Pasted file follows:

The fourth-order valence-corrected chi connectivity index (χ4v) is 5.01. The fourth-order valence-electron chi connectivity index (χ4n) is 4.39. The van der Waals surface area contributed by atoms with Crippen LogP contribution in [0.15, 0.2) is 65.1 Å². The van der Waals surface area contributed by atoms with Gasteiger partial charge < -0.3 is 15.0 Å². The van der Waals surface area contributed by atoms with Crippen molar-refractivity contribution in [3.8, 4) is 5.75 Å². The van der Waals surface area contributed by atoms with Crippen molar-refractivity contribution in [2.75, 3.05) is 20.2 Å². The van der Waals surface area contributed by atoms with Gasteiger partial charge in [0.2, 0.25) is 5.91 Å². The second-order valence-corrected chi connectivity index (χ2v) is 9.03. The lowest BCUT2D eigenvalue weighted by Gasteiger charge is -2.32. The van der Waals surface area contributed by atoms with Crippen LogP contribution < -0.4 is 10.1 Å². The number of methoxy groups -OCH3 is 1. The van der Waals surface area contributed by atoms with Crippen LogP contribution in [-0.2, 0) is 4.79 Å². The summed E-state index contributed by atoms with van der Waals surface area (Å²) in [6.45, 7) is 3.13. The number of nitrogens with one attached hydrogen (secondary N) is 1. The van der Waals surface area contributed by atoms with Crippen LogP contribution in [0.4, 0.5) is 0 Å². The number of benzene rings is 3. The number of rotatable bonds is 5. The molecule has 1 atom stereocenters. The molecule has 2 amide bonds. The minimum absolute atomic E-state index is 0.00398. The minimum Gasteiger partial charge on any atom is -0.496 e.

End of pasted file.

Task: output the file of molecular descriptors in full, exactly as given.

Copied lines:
The fourth-order valence-corrected chi connectivity index (χ4v) is 5.01. The fourth-order valence-electron chi connectivity index (χ4n) is 4.39. The van der Waals surface area contributed by atoms with Crippen LogP contribution in [0.15, 0.2) is 65.1 Å². The van der Waals surface area contributed by atoms with Gasteiger partial charge < -0.3 is 15.0 Å². The van der Waals surface area contributed by atoms with Crippen molar-refractivity contribution in [3.8, 4) is 5.75 Å². The van der Waals surface area contributed by atoms with Crippen molar-refractivity contribution in [2.75, 3.05) is 20.2 Å². The van der Waals surface area contributed by atoms with Gasteiger partial charge in [0.2, 0.25) is 5.91 Å². The second-order valence-corrected chi connectivity index (χ2v) is 9.03. The lowest BCUT2D eigenvalue weighted by Gasteiger charge is -2.32. The van der Waals surface area contributed by atoms with Crippen LogP contribution < -0.4 is 10.1 Å². The number of methoxy groups -OCH3 is 1. The van der Waals surface area contributed by atoms with Crippen LogP contribution in [-0.2, 0) is 4.79 Å². The summed E-state index contributed by atoms with van der Waals surface area (Å²) in [6.45, 7) is 3.13. The number of nitrogens with one attached hydrogen (secondary N) is 1. The van der Waals surface area contributed by atoms with Crippen LogP contribution in [0.4, 0.5) is 0 Å². The number of benzene rings is 3. The number of rotatable bonds is 5. The molecule has 1 atom stereocenters. The molecule has 2 amide bonds. The minimum absolute atomic E-state index is 0.00398. The minimum Gasteiger partial charge on any atom is -0.496 e.